Betty Crocker turned 100! Though it’s her “birthday,” Betty Crocker was never born. While she has changed over the years, she never ages. She doesn’t look a day over 40! Her image has been altered by artists to keep her current.
Betty’s most recent official portrait was painted in 1996 to celebrate her 75th birthday. It was inspired by a composite image, itself based on photographs of 75 real women reflecting the changing demographics of America. Betty doesn’t represent an actual woman. She represents a cultural ideal.
So how did Betty Crocker come to be? From the very beginning, Betty Crocker emerged in response to the needs of others. In 1921, readers of The Saturday Evening Post were invited by the Washburn-Crosby Company (makers of Gold Medal flour) in an ad to complete a jigsaw puzzle and mail it in for a prize. The advertising department got more responses than it expected. In addition to contest entries, readers sent in questions, asking for cooking advice.
The company’s mostly male advertising department staff wasn’t sure the mostly female customers would trust a man’s response. So Betty Crocker was invented as a customer service tool to answer those requests. Quickly, Betty the fictional cook and homemaker caught on in the culture. She received so many letters that multiple company employees had to learn to produce her familiar signature.
In 1950, the company—now renamed General Mills—produced the first Betty Crocker’s Picture Cook Book. It was filled with the more popular or in-demand recipes the company had collected over the years. But the volume contained more than just recipes and instructions.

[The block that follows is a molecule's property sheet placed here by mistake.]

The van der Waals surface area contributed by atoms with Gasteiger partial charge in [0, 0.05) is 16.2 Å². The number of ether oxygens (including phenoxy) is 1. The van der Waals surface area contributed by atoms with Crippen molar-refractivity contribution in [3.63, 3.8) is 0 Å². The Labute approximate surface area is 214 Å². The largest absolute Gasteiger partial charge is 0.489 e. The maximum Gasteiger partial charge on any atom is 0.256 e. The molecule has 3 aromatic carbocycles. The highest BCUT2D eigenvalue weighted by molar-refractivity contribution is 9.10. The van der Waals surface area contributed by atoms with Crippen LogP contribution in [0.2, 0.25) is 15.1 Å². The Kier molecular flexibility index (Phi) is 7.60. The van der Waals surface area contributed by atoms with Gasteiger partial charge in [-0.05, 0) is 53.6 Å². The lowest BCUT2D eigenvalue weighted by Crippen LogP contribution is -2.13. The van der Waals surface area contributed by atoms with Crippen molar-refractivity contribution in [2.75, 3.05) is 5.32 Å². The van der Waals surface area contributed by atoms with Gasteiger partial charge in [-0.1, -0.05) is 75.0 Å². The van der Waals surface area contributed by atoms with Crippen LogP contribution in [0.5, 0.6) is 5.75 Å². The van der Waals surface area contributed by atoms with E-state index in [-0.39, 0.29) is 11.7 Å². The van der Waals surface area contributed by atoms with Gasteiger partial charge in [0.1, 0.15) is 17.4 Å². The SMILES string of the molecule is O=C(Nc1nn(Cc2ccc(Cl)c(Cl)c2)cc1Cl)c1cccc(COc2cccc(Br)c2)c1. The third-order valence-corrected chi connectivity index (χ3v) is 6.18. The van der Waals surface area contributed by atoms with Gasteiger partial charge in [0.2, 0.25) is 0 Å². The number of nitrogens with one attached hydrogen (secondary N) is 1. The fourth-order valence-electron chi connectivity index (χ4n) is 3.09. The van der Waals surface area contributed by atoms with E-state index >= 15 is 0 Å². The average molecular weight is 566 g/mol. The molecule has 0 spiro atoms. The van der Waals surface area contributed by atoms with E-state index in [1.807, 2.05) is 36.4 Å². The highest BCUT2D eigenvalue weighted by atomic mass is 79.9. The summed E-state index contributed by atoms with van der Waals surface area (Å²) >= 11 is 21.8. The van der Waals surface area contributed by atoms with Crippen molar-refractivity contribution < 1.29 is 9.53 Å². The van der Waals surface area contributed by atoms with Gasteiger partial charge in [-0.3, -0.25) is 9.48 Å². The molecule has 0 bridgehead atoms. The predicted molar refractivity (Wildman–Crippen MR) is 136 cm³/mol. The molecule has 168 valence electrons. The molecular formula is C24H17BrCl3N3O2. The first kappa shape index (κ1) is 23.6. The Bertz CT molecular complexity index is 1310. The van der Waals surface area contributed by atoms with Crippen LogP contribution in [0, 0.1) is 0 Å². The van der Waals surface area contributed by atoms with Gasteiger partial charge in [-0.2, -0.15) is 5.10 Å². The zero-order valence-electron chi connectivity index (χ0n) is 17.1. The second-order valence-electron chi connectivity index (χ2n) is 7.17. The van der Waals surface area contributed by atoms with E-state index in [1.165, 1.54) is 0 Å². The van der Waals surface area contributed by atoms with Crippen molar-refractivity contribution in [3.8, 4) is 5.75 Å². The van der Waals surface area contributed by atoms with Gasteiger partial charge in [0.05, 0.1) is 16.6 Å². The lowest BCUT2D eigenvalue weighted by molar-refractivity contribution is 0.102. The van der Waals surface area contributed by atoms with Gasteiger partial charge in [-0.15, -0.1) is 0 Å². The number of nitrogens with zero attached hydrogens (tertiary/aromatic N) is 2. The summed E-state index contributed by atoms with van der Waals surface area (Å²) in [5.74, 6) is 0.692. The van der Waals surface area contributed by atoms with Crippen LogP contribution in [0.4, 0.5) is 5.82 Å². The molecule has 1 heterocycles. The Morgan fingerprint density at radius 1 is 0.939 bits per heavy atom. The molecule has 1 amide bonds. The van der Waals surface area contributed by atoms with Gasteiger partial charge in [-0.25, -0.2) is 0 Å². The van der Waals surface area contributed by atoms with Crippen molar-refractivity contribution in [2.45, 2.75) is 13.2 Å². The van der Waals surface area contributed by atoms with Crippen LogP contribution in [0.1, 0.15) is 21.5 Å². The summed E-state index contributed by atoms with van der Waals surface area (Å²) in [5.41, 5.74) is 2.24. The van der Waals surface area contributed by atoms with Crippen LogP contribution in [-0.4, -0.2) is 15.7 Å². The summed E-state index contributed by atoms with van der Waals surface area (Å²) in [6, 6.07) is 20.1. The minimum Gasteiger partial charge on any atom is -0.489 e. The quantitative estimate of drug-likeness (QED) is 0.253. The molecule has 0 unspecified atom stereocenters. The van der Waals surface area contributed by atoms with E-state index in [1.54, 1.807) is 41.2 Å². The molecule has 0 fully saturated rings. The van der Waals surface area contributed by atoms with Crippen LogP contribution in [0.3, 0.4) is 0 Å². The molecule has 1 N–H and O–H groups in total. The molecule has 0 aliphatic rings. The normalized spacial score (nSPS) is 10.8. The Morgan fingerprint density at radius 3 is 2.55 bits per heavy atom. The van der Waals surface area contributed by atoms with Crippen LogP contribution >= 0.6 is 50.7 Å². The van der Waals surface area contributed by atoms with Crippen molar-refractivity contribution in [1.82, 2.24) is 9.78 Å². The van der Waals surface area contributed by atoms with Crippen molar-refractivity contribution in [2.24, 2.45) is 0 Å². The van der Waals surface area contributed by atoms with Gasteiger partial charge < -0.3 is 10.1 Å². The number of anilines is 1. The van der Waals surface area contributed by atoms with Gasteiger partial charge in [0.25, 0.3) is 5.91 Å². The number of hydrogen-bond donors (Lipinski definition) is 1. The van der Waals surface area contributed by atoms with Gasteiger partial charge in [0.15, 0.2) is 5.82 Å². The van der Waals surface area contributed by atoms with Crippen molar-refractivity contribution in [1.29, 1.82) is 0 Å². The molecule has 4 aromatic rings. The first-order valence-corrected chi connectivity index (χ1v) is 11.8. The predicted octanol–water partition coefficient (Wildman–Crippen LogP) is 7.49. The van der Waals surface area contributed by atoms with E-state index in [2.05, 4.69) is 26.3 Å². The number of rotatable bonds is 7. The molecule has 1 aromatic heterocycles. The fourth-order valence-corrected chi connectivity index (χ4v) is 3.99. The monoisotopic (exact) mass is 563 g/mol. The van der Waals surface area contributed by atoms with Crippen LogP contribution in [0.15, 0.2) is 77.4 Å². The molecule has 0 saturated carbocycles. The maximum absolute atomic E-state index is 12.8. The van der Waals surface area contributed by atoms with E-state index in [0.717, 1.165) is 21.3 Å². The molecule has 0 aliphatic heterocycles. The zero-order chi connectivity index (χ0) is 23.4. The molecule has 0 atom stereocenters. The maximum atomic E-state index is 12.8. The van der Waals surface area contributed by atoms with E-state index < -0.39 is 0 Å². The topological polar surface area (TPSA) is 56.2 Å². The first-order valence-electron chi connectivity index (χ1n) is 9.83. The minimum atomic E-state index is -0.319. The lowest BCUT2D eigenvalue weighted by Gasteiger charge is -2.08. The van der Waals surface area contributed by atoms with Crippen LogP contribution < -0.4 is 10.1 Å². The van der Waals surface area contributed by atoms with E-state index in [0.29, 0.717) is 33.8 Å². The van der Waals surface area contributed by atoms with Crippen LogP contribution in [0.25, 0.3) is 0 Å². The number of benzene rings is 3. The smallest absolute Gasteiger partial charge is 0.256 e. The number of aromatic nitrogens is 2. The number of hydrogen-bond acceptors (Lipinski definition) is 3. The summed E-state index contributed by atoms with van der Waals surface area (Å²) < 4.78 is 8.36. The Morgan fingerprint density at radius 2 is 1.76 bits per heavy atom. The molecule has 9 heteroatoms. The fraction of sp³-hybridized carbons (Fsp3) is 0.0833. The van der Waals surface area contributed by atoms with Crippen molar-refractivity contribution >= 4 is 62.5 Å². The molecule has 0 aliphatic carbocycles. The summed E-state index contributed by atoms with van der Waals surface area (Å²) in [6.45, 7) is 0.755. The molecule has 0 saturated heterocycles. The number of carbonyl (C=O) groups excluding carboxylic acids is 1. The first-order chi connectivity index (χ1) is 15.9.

Cookbooks aren’t valued solely for the quality of the foods they help others produce. The most inviting ones are often imaginative and present the possibilities of a hospitable setting would-be hosts and hostesses aspire to achieve. Recipes anticipate a future in which one has cooked and served something delicious to loved ones gathered together. They may also reflect a fondly remembered past, harkening back to dishes prepared by beloved matriarchs (or often today, patriarchs too) with love and care. When cookbooks include personal anecdotes, they invite a feeling of connection that mimics the nostalgic history collected in a generational recipe box.
An ad for the Betty Crocker’s Picture Cook Book explained how the edition was a product of those personal connections among women who never even met one another. It read, “The women of America helped Betty Crocker write the Picture Cook Book,” and the resulting book “reflected the warmth and personality of the American home.”
Why? Human culture produces icons that influence daily life. Betty Crocker and other such figures change over time in order to remain popular and profitable. But our God is the same yesterday, today, and tomorrow.